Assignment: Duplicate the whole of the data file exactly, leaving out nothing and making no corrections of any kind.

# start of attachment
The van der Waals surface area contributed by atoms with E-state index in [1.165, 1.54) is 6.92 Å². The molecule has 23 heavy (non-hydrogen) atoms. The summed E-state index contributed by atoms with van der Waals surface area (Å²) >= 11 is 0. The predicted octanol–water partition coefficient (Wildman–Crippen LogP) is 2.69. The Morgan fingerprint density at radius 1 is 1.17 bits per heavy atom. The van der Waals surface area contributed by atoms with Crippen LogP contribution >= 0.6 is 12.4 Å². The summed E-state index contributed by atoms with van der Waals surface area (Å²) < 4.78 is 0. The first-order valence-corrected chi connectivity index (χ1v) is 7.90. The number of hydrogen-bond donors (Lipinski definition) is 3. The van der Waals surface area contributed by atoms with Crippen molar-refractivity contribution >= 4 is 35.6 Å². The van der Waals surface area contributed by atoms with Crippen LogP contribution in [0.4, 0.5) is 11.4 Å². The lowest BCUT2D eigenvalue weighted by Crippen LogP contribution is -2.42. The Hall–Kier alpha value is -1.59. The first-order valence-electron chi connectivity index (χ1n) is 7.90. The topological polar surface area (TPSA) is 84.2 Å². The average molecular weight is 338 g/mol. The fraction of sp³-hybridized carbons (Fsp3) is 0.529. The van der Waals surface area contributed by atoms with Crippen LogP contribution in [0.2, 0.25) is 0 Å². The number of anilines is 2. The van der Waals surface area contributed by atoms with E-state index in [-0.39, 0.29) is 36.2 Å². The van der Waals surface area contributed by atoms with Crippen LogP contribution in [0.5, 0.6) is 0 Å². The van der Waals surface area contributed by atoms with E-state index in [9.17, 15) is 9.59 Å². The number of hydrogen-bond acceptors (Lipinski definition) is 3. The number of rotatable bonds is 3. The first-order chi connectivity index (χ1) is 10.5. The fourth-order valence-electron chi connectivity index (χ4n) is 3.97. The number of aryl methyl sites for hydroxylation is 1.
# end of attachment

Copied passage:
The van der Waals surface area contributed by atoms with E-state index in [1.165, 1.54) is 6.92 Å². The molecule has 23 heavy (non-hydrogen) atoms. The summed E-state index contributed by atoms with van der Waals surface area (Å²) >= 11 is 0. The predicted octanol–water partition coefficient (Wildman–Crippen LogP) is 2.69. The Morgan fingerprint density at radius 1 is 1.17 bits per heavy atom. The van der Waals surface area contributed by atoms with Crippen LogP contribution >= 0.6 is 12.4 Å². The summed E-state index contributed by atoms with van der Waals surface area (Å²) < 4.78 is 0. The first-order valence-corrected chi connectivity index (χ1v) is 7.90. The number of hydrogen-bond donors (Lipinski definition) is 3. The van der Waals surface area contributed by atoms with Crippen molar-refractivity contribution >= 4 is 35.6 Å². The van der Waals surface area contributed by atoms with Crippen LogP contribution in [0.4, 0.5) is 11.4 Å². The lowest BCUT2D eigenvalue weighted by Crippen LogP contribution is -2.42. The Hall–Kier alpha value is -1.59. The first-order valence-electron chi connectivity index (χ1n) is 7.90. The topological polar surface area (TPSA) is 84.2 Å². The average molecular weight is 338 g/mol. The fraction of sp³-hybridized carbons (Fsp3) is 0.529. The van der Waals surface area contributed by atoms with Crippen LogP contribution in [0.2, 0.25) is 0 Å². The number of anilines is 2. The van der Waals surface area contributed by atoms with E-state index in [-0.39, 0.29) is 36.2 Å². The van der Waals surface area contributed by atoms with Crippen LogP contribution in [0.5, 0.6) is 0 Å². The van der Waals surface area contributed by atoms with E-state index in [9.17, 15) is 9.59 Å². The number of hydrogen-bond acceptors (Lipinski definition) is 3. The number of rotatable bonds is 3. The first-order chi connectivity index (χ1) is 10.5. The fourth-order valence-electron chi connectivity index (χ4n) is 3.97. The number of aryl methyl sites for hydroxylation is 1.